1 Samuel 9:8
And the servant answered Saul again, and said, Behold, I have here at hand the fourth part of a shekel of silver: that will I give to the man of God, to tell us our way.
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EXPOSITORY (ENGLISH BIBLE)
(8) The fourth part of a shekel of silver.—“Probably this shekel of silver was roughly stamped, and divided into four quarters by a cross, and broken when needed. What was its proportionate value in Samuel’s days we cannot tell, for silver then was rare.”—Dean Payne Smith.

9:1-10 Saul readily went to seek his father's asses. His obedience to his father was praise-worthy. His servant proposed, that since they were now at Ramah, they should call on Samuel, and take his advice. Wherever we are, we should use our opportunities of acquainting ourselves with those who are wise and good. Many will consult a man of God, if he comes in their way, that would not go a step out of their way to get wisdom. We sensibly feel worldly losses, and bestow much pains to make them up; but how little do we attempt, and how soon are we weary, in seeking the salvation of our souls! If ministers could tell men how to secure their property, or to get wealth, they would be more consulted and honoured than they now are, though employed in teaching them how to escape eternal misery, and to obtain eternal life. Most people would rather be told their fortune than their duty. Samuel needed not their money, nor would he have denied his advice, if they had not brought it; but they gave it to him as a token of respect, and of the value they put upon his office, and according to the general usage of those times, always to bring a present to those in authority.The fourth part of a shekel - In value about sixpence. Probably the shekel, like our early English silver coins, was divided into four quarters by a cross, and actually subdivided, when required, into half and quarter shekels. 8. the fourth part of a shekel of silver—rather more than sixpence. Contrary to our Western notions, money is in the East the most acceptable form in which a present can be made to a man of rank. The fourth part of a shekel of silver was near a groat; which, though now it may seem a contemptible gift, yet in those ancient times it was certainly of far more worth, and better accepted than now it would be, when the covetousness, and pride, and luxury of men have raised their expectations and desires to far greater things. And the servant answered Saul again, and said,.... As he had answered him before, when Saul proposed to return home, by telling him there was an honourable man of God in the city near at hand, that might possibly be able to direct them which way they should go to find the asses: so he answers him again with respect to the present it was proper to carry with them, and what he had in his hands to make:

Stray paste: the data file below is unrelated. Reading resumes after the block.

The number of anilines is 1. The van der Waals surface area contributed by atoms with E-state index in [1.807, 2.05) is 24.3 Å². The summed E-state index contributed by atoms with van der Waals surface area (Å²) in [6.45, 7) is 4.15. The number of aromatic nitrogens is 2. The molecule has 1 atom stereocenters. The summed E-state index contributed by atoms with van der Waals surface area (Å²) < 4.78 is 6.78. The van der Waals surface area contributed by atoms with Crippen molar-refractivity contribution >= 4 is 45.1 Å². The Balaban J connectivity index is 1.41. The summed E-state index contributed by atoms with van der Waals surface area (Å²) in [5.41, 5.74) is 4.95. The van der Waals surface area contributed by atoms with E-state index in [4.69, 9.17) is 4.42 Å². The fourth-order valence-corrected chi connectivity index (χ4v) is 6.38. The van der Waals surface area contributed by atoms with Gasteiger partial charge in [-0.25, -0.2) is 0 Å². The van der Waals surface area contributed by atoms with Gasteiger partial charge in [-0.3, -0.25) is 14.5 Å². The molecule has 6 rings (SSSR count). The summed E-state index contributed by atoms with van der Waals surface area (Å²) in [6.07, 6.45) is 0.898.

behold, I have here at hand the fourth part of a shekel of silver: a "zuze" of silver, as the Targum, four of which made a shekel, about seven pence halfpenny of our money, and scarce so much: